Yeah, he's at it again. Fortunately, Ed Kilgore is too, quickly debunking Matt Bai's latest.
The one thing that I'd emphasize that Kilgore doesn't really talk about: Congressional party leadership contests are rarely decided on ideology. They just aren't. Yes, Nancy Pelosi is almost certainly more liberal in her position as Member of the House than Steny Hoyer (although it's anyone's guess whether that's a matter of their deepest convictions or their constituencies), but Speaker Pelosi -- or, now, Minority Leader Pelosi -- isn't going to be significantly more liberal than Minority Leader Hoyer. To hold that job, one has to keep the House Democratic Caucus happy, and what's going to keep the bulk of the House Democratic Caucus happy (on ideology) is being a mainstream liberal. Anyone who wants the job will rapidly adjust their issue positions to match.
What really determines these sorts of elections is internal caucus stuff: is the Speaker (or Minority Leader) good at balancing committee action with party leadership influence; is she a good strategist; does she protect Members from tough votes as much as possible; is she a good fundraiser; and then a whole lot of interpersonal stuff, everything from whether the candidate gets along well with the caucus to scheduling. All that, plus plenty of called in favors and logrolling.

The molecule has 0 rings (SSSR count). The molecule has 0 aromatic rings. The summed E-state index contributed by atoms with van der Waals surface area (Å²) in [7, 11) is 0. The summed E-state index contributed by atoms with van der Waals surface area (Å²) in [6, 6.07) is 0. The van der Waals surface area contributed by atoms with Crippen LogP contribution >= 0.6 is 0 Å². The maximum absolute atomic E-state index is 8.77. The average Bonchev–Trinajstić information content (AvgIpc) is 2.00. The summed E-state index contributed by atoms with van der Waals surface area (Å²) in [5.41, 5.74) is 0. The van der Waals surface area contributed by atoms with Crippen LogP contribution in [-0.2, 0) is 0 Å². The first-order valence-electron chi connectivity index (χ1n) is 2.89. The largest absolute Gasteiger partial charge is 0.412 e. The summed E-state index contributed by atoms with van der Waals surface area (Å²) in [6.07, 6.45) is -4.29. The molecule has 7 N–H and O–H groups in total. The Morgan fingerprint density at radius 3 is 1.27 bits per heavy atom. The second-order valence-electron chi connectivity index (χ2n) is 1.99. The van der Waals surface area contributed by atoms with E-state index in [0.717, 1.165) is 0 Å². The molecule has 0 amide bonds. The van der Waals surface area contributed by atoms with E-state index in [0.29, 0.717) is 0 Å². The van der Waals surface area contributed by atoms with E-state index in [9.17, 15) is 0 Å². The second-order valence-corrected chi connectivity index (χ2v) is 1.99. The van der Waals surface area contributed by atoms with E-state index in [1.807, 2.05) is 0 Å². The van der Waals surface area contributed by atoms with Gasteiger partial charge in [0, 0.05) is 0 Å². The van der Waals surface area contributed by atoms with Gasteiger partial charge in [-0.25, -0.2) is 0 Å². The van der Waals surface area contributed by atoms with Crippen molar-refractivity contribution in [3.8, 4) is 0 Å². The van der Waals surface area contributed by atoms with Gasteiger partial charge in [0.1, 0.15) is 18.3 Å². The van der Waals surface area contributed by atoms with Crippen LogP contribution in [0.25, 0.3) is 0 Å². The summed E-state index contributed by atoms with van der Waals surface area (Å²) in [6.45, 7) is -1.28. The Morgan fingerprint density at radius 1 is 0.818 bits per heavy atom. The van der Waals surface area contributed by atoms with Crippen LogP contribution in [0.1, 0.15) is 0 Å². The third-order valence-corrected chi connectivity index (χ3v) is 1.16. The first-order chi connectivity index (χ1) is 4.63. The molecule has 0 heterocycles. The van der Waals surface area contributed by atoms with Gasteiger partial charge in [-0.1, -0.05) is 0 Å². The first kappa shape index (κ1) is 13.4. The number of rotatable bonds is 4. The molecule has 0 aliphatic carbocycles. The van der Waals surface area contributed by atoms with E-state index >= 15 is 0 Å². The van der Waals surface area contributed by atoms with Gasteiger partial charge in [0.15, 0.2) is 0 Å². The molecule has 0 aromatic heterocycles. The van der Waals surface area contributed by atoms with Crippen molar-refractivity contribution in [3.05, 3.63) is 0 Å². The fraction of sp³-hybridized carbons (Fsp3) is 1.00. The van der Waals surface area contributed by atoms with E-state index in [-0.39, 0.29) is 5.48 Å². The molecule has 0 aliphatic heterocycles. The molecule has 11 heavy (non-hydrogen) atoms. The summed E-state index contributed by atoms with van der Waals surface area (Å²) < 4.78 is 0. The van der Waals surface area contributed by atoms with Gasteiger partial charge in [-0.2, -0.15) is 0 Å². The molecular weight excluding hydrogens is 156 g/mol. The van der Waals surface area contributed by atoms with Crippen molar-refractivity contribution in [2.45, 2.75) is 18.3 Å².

Every time these leadership transitions come up, much of the press treats them as proxies for some larger battle. They relegate quotations from actual Congressional insiders about how it's actually about which candidate delivered a good parking space or delivered on a family-friendly schedule or allowed a Member to cast a key vote against some important bill because she secured enough votes elsewhere to the bottom of the story, and treat them as quaint little sidebar anecdotes. They're not. Those anecdotes are the real story; ideology is usually (sorry) a red herring.